FSI And Myanmar: More Clarity Required – OpEd


By Preet Malik*

To try to evaluate a democratic process on a uniform framework is fraught with problems of a structural nature. Just by way of an example, in a farewell call on the then Malaysian prime minister in August 1990, he remarked that “in India, we had too much democracy.”

He was referring to the fact that the opposition could hold up the process of governance in India. In Malaysia, such possibilities were then contained by strong governmental action against any form of opposition to its policies. Myanmar is a case in point. How do you reflect in measureable terms the graduated move towards a democratic system that has to be viewed in positive terms and thus to be shown as an improvement over the past when the military held Myanmar in its authoritarian clasp, while the constitutional construct continues to place major hurdles in the way of attaining full democracy. The issue would remain as to how would one establishes a purely scientific basis for measuring this change.

The 2008 constitution is the basis on which the system of administration that Myanmar today enjoys. The fact that today there is a non-military elected government in place is a very positive development; particularly as this is the first such government in place after 1962. However, this positive is constrained by the provisions of the constitution that places the Myanmar Armed forces as central to preserving the unity and integrity of the nation while significantly placing them outside the control of the civilian authority; and the home or interior ministries are headed by a nominee of the armed forces, ensuring that both domestic and external security remains in the domain of the military.

Accordingly, any measurement of the actual functioning of democracy would have to factor in the overwhelming controls that the military continues to enjoy in the governance of the country. The elected government has flexibility to determine the course of the economy within its programmes for socio-economic development. It has control to a large extent over the direction that it would take on foreign policy and of course the place of Myanmar in international and regional discourse. However on key domestic policy areas like the Rohingya issue, the general issue of communal peace and harmony, reconciliation process with ethnic groups that fall within the purview of security, and on areas of strategic determination, the overbearing role of the armed forces remains centred around the veto over changes or policies that they disagree with.

The question therefore for the FSI is as to how it would determine accurately the weightage it would need to give to the different aspects of the technically limited democracy that has come to prevail in Myanmar. The essential fact is that while accepting the progress made, full democracy is far from being restored to Myanmar. Another significant negative is that the ethnic minority issue remains a key factor to which a solution is still to emerge. This poses a threat to the stability of the country and could become an excuse as it did in the early 1960s to prevalence of democracy.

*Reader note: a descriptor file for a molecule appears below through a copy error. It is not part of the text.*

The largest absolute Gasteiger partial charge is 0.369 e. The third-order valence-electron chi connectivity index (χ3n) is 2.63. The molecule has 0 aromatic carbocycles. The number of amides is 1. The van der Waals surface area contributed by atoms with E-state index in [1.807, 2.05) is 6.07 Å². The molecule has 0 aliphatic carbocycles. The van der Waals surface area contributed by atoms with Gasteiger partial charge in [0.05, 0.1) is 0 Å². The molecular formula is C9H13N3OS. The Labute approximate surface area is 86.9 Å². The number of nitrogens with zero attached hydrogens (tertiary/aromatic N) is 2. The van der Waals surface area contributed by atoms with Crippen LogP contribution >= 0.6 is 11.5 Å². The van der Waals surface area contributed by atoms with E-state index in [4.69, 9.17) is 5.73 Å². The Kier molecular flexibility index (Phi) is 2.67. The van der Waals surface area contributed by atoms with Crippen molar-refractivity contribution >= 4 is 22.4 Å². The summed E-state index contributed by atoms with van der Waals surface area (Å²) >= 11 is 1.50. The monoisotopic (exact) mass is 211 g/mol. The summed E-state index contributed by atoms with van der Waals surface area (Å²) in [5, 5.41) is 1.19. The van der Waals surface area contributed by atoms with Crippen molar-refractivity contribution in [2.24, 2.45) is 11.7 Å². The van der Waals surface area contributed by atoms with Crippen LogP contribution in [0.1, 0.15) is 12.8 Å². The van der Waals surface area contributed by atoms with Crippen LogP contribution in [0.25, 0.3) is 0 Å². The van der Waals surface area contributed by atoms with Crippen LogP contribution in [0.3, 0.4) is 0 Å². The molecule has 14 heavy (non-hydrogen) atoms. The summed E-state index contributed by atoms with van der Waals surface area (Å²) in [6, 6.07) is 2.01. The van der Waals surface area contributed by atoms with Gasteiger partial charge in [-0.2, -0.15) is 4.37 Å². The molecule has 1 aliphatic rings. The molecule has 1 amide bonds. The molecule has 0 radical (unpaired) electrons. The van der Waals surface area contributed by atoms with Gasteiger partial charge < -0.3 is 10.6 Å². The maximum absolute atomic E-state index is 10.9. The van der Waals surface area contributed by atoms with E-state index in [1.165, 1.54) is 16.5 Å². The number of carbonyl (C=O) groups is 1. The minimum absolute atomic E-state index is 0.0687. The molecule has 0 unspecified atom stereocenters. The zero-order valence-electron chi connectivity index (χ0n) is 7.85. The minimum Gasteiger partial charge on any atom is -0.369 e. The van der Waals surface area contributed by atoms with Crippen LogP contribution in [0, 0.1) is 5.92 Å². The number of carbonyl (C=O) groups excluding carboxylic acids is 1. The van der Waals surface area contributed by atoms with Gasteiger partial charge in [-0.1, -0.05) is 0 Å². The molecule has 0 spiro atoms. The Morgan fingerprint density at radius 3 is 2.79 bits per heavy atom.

The union governments, whether democratic or authoritarian, have so far failed to meet the demands and aspirations of the ethnic groups who have claimed that there has been a consistent failure to meet the provisions of the Panglong Agreement in letter and spirit. This has led to armed resistance and exploitation of the situation, particularly by China. The Thein Sein regime succeeded in bringing the groups to the negotiating table with a universal ceasefire as a key component of the negotiations. Significantly, it also succeeded in including the Karens to join the process. However, there are certain key groups that have continued their armed insurrection, encouraged by China. Suu Kyi’s recent visit to China has now resulted in the possibility of these groups also joining the process that the present government is following under the Panglong nomenclature. The key issue is the demand for structural changes that would establish a true federal structure with a significant undertaking on autonomy. This would involve amendments to the constitution that can only happen if the armed forces accept that changes pose no threat to the security and integrity of the country. Again, to satisfy the demands of autonomy, the role of the armed forces in the governance of the states would have to be curtailed if not eliminated. This could pose a serious problem in evolving a solution that would satisfy the ethnic groups.

To conclude, the negatives in Myanmar to a large extent still continue to override the positives. Any true index would have to reflect that the situation remains far from ideal. The challenge posed by the ethnic groups and the systemic change that would have to take place to meet it is an area that imposes itself on any analysis of the direction in which Myanmar is moving. The 2016 FSI has taken these factors into account but the weightage that it would apply to these developments is not quite clear.

* Preet Malik
Former Special Secretary for the Ministry for External Affairs, India, and former Ambassador of India to Myanmar


IPCS (Institute for Peace and Conflict Studies) conducts independent research on conventional and non-conventional security issues in the region and shares its findings with policy makers and the public. It provides a forum for discussion with the strategic community on strategic issues and strives to explore alternatives. Moreover, it works towards building capacity among young scholars for greater refinement of their analyses of South Asian security.

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